Breaking up is hard to do—and not just when it comes to romance. As writer James Cartwright discovered after the dissolution of not one, but two of the bands he performed with in his youth, the end of a creative collaboration can be just as painful. Here, he speaks to others who have shared the same experience to find out how to move on and learn from creative splits.
Illustrations by Seong Ryul.
Some of the names in this piece have been changed.
In my early-to-mid twenties I was in not one, but two musical outfits that, for a little while, I was convinced might end up being a big deal. The first was a folk nine-piece in which I played the ukulele and sang backing vocals (really really) and the second was a five-piece trad rock band that modeled itself on Neil Young and Crosby, Stills and Nash. I just sang harmonies in that one. That I’m sat here writing about both of these bands in the past tense rather than crooning into your ears from your platform of choice should tell you everything you need to know about what became of them; they split up. Or at least the first one did. I was fired from the second, and thus my career in music was over long before I could even think of it as a “career”. Bummer.
Although I’m pretty sure that a life of excess on the road wouldn’t have been for me, it took me a long time to get over the idea that I wasn’t going to be a musician of sorts. I grew up around music, and a lot of the people I used to perform with as a kid have gone on to make successful careers as musicians. In addition, the circumstances under which both bands broke up were awkward at best, acrimonious at worst. I’d gone into both with a group of friends that I was expecting to be long-term collaborators and left them with some broken dreams and a sense of distrust for the music industry as a whole. Both bands had, at various stages, received some attention from record labels and we’d recorded material with some exciting producers, but it seemed to me that as soon as these outside forces got involved, everything went to shit.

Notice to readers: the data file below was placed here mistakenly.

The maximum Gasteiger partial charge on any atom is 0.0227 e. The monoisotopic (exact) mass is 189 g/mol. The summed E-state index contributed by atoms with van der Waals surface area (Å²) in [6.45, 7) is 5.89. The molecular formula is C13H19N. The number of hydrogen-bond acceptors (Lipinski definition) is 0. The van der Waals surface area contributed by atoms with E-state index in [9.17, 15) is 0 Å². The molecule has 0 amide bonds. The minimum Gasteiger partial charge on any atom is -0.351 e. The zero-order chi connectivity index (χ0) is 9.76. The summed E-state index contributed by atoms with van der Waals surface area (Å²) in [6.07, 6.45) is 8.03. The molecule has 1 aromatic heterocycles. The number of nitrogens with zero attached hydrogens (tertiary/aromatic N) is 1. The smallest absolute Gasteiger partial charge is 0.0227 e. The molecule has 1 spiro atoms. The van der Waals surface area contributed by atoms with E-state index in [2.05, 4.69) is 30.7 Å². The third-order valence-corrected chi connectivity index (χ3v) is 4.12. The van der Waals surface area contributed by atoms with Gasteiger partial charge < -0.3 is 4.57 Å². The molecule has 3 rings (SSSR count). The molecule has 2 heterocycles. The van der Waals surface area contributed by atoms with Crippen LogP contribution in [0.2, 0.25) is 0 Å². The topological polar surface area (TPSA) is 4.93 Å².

Though she works in a different industry, Helen felt the same when her company split in the early 2010s. For the best part of a decade, she and her co-founders had built up a successful business that straddled two sides of its industry, producing quality content in-house that brought in a sizable advertising revenue, simultaneously servicing a long list of increasingly high-profile clients. Success begat success, but the business needed an injection of cash to grow.
“One side of our business took investment,” she says, “without which I don’t believe it would have failed, but it certainly would not have grown so quickly. We needed support with cash flow, but were naive in giving up too much of our company in order to facilitate it.” When outside money started coming in, things began to get complicated.
At first, the investment simply exacerbated existing tensions in the company. Both sides of the business had grown up working with a huge amount of creative freedom, but the client-facing side had to have more checks and balances and, crucially, clear processes to ensure that clients were getting what they were paying for. This proved a longstanding bone of contention between the two sides of the business.
“We’d been so used to being our own clients,” says Helen. “We tried to be professional – meeting deadlines, answering our own briefs – but everything was on our own terms. Switching from this mindset to working for clients was a huge shift that principally required organization. To us, that meant the introduction of project management. It turned out that while most of us welcomed this as a sign of ‘growing up’, others resented it and felt more attached to their previous ways of working. So in some ways the business was already split into two opposing mindsets.
“We all fell out quite quickly as it became clear that one side of the business would need to support the other, facilitated by its evolving ways of working. That could have been fine, if the other side of the business could have accepted what was happening, but they were somehow blind to it, happy to take the money but unhappy to accept the way things were growing.”
To complicate things further, their outside investor now owned a controlling stake in the business and began to throw their weight around when decisions were made that they didn’t like. In the end there was too much resentment to make the company work in its existing state. “Our side of our business chose to go it alone,” says Helen. “We decided this unilaterally, but our hand was very much forced into doing so.”
In the late 1980s Nick True got one step closer to musical stardom than I ever did with his band Friends of Gavin, “five mates from school who were into punk and reggae” and had learned to play their instruments together. After years of touring the UK playing to empty venues, their schoolboy outfit had transformed into something bigger, slicker, and they were finally starting to taste a bit of commercial success. A double-page feature in “NME,” support from a pre-fame Smiths at their first London show and a tour with R.E.M – then one of the biggest bands in the world – all suggested that Nick and his bandmates were on the cusp of something big.